The bankruptcy means test uses gross income. Gross income is before taxes are removed.
Filing for bankruptcy can be an intimidating thing. Many think that filing for bankruptcy is the worst thing you could ever do financially. However, bankruptcy was designed as a system that could help take individuals from drowning in debt to a place of financial security. If you feel like you may be drowning in debt, bankruptcy may be a valid option for you! However, there are some requirements in place that prevents people and businesses from abusing this system. One such requirement is the means test.
To perform a means test, your gross monthly income will be calculated on your last six months’ salary before filing for bankruptcy. For more information on this, check the official government bankruptcy means test forms with the title Chapter 7 statement of your current monthly income.
1. How to calculate average income for the bankruptcy means test
Without proper guidance, the process of calculating average monthly income can be a difficult one. The major point of confusion is, “which month should I use to calculate my average income”? How do I calculate my average income? As such, we created a tool that most bankruptcy attorneys will recommend that you use. It estimates your average monthly income for a six-month period.
The second step is to calculate your average income, and a Chapter 7 means test calculator can help to check if you’ll qualify to get a Chapter 7 bankruptcy discharge. The calculator below will take your household size and state into consideration. It also takes into consideration the means-testing data for cases filed after or on May 15, 2021.
2. Where will I use my average income to test if I qualify for bankruptcy?
After calculating your average income for the past six months, you can now check if you qualify by plugging the number in the bankruptcy means test we built below. If the number is below the median in your state, then you will qualify for a bankruptcy discharge. If it’s above the median for your state, then move to step 3.
It’s important to keep in mind that the means test can vary from state to state. This means that the California bankruptcy means test may look slightly different than the Illinois bankruptcy means test. Make sure you are aware of what the means test requires in your state to see if you will be eligible to file for Chapter 7 bankruptcy.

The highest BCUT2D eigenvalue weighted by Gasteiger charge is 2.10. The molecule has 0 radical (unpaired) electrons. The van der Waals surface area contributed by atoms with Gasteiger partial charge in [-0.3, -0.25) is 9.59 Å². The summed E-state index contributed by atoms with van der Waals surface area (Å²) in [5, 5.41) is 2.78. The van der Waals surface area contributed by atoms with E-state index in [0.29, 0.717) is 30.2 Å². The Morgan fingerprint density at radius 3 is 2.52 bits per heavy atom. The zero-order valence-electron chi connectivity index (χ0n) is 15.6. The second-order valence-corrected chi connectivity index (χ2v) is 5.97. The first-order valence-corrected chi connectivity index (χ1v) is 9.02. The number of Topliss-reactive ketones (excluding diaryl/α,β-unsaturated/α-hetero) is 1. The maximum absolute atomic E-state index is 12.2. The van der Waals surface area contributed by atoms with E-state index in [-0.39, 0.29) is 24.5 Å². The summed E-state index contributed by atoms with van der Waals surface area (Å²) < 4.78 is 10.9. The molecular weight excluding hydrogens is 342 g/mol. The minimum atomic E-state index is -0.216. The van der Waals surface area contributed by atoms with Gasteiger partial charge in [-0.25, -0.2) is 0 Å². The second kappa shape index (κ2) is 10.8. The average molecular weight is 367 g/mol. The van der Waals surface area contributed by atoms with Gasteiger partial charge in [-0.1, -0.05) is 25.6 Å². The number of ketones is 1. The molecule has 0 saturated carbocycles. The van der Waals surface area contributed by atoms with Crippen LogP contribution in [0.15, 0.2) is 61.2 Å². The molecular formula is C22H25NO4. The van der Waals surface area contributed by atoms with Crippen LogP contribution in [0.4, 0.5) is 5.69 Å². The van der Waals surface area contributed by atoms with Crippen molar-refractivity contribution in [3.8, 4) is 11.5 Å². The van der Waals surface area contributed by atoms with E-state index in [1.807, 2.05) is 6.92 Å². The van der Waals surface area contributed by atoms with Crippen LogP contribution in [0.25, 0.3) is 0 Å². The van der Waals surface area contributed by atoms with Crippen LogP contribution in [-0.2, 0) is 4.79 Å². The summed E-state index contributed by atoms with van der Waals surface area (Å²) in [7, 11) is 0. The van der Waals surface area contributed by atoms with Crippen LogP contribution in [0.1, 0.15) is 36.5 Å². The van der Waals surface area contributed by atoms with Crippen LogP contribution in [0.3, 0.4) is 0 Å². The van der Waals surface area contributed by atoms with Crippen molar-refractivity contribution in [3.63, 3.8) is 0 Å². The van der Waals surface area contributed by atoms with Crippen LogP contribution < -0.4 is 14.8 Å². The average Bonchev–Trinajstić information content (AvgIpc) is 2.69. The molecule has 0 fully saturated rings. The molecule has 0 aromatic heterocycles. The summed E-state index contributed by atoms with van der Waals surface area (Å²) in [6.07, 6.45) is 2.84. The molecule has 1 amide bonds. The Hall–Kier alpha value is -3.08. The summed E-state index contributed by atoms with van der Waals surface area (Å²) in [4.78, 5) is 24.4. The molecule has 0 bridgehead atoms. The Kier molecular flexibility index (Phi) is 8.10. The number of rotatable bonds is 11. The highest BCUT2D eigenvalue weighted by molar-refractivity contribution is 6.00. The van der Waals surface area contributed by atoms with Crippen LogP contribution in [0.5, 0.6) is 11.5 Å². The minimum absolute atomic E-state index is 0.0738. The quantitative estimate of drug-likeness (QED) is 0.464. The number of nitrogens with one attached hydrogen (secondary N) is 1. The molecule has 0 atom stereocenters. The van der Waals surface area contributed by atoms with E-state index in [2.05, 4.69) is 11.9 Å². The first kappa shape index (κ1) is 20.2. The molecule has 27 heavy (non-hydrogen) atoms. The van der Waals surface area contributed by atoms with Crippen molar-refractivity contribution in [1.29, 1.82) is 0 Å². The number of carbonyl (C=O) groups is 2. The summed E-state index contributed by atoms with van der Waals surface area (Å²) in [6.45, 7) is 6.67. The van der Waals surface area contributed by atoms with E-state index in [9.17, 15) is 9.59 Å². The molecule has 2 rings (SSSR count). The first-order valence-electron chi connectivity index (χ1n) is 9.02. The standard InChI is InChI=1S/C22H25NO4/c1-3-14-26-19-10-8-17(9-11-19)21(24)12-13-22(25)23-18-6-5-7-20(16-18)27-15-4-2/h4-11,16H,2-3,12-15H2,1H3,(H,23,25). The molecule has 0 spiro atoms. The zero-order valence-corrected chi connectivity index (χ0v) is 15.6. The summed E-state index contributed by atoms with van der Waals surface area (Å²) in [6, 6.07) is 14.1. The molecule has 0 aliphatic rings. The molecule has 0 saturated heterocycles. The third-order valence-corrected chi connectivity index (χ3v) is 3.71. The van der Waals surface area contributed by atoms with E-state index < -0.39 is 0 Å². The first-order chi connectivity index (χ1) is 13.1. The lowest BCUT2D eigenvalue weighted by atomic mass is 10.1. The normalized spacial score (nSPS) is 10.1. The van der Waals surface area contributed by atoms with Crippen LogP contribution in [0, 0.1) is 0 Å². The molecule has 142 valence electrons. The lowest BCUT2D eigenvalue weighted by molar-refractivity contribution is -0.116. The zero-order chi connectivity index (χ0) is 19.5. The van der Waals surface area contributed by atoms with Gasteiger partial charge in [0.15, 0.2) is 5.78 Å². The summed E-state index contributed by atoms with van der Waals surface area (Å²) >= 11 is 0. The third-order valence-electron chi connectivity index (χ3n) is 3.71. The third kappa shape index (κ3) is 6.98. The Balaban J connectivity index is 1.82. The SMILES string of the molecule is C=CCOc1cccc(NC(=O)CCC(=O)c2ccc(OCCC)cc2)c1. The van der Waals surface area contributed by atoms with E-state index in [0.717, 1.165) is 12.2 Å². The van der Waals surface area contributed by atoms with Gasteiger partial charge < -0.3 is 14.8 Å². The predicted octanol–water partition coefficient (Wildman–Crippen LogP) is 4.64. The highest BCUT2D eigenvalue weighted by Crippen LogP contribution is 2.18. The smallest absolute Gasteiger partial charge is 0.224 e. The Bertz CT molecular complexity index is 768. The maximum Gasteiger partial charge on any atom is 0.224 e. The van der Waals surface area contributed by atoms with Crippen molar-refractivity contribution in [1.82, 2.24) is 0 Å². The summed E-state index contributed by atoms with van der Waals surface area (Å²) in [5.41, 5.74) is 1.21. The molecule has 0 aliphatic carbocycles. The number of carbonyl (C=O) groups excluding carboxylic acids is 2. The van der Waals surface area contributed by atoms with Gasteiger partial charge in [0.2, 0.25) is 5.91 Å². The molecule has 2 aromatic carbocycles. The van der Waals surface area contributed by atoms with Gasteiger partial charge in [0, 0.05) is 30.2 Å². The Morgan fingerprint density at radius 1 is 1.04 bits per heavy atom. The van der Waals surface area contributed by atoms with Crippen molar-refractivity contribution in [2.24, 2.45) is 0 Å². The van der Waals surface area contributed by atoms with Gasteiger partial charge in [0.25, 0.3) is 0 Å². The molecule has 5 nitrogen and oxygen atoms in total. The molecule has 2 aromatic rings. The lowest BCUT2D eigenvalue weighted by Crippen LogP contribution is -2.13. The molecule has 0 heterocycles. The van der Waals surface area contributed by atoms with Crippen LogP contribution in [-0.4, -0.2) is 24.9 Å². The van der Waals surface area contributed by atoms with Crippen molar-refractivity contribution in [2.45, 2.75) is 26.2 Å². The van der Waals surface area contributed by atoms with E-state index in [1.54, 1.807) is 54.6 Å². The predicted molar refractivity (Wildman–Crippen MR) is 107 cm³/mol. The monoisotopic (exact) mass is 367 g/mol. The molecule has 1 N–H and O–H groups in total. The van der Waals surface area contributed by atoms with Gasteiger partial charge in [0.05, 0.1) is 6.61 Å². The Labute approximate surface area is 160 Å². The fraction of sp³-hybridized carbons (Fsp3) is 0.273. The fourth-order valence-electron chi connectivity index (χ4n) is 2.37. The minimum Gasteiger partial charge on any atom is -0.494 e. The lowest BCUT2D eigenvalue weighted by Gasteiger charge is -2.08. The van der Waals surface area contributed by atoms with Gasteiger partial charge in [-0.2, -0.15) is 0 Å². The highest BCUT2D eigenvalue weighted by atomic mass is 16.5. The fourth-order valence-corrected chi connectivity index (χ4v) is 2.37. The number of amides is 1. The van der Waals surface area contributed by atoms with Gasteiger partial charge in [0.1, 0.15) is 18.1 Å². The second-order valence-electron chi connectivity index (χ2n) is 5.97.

3. If the result on the calculator shows “may or may not qualify” for a Chapter 7 bankruptcy discharge
If your income is a bit higher than the median income by not more than $20,000, then the chances are still there to qualify for a Chapter 7 discharge. In such an instance, you can fill these two forms to still qualify.
- Statement of exemption from the presumption of abuse under 707(b)(2)
- Chapter 7 Means Test Calculation
Luckily, the calculations there are easy to do since they are form-based. You can access our Chapter 7, median calculator below.
4. What happens if the result on the Above Median Calculator is “may not qualify”?
If the median calculator shows “may not qualify,” you should research other options to bankruptcy that can help you reach your goal. You should also speak with your bankruptcy attorney, as certain laws are peculiar to each state, one of those laws may qualify you for bankruptcy. As stated above, the bankruptcy means test income data is often different by state (So, the Ohio bankruptcy means test may be different from the bankruptcy means test in Arizona).
On an additional note, when filing bankruptcy is good to understand that there are certain rules that are dependent on the state you are filing in. For instance, filing bankruptcy in New Mexico, filing bankruptcy in Delaware, filing bankruptcy in Rhode Island, or filing bankruptcy in New Hampshire will all have separate but somewhat similar rulings.
5. What Happens If I Don’t Qualify Based on The Bankruptcy Means Test?
If you don’t qualify for Chapter 7 bankruptcy, many people research and compare Chapter 13 bankruptcy vs Debt Negotiation vs Debt Management. Each of these options has its own set of costs and pros and cons, so it’s important to research these options strategically. For example, if you face a debt collection lawsuit, then debt negotiation may be less helpful if the debt negotiation firm doesn’t handle debt-collection lawsuits.
Bankruptcy may sound like a daunting option when facing financial hardship. The purpose of this article is to explain how gross income is used for the bankruptcy means test and explain how income works in general for the means test. While gross income is used for the bankruptcy means test, individuals may still qualify for Chapter 7 bankruptcy if she/he can use the actual expenses.
If you are unable to qualify for Chapter 7 bankruptcy, you may consider alternatives.